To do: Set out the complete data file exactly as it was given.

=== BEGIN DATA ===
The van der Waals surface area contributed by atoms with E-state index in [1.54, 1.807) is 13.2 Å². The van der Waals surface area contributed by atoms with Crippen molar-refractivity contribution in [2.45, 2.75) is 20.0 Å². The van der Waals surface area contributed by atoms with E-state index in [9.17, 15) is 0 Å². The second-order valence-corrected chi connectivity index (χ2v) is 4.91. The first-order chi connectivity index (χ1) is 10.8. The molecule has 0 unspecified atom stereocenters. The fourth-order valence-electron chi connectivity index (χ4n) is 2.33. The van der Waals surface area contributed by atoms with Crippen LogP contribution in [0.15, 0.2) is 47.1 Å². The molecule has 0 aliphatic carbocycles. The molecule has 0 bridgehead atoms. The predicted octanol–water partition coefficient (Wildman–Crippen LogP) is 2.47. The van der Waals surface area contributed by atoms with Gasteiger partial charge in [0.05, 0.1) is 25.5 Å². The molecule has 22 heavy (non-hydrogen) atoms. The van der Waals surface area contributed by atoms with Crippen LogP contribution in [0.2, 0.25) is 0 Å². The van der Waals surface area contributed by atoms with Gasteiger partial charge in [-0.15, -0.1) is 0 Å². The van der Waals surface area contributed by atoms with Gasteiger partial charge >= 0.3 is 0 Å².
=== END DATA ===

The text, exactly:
The van der Waals surface area contributed by atoms with E-state index in [1.54, 1.807) is 13.2 Å². The van der Waals surface area contributed by atoms with Crippen molar-refractivity contribution in [2.45, 2.75) is 20.0 Å². The van der Waals surface area contributed by atoms with E-state index in [9.17, 15) is 0 Å². The second-order valence-corrected chi connectivity index (χ2v) is 4.91. The first-order chi connectivity index (χ1) is 10.8. The molecule has 0 unspecified atom stereocenters. The fourth-order valence-electron chi connectivity index (χ4n) is 2.33. The van der Waals surface area contributed by atoms with Crippen LogP contribution in [0.15, 0.2) is 47.1 Å². The molecule has 0 aliphatic carbocycles. The molecule has 0 bridgehead atoms. The predicted octanol–water partition coefficient (Wildman–Crippen LogP) is 2.47. The van der Waals surface area contributed by atoms with Gasteiger partial charge in [0.05, 0.1) is 25.5 Å². The molecule has 22 heavy (non-hydrogen) atoms. The van der Waals surface area contributed by atoms with Crippen LogP contribution in [0.2, 0.25) is 0 Å². The van der Waals surface area contributed by atoms with Gasteiger partial charge in [-0.15, -0.1) is 0 Å². The van der Waals surface area contributed by atoms with Gasteiger partial charge >= 0.3 is 0 Å².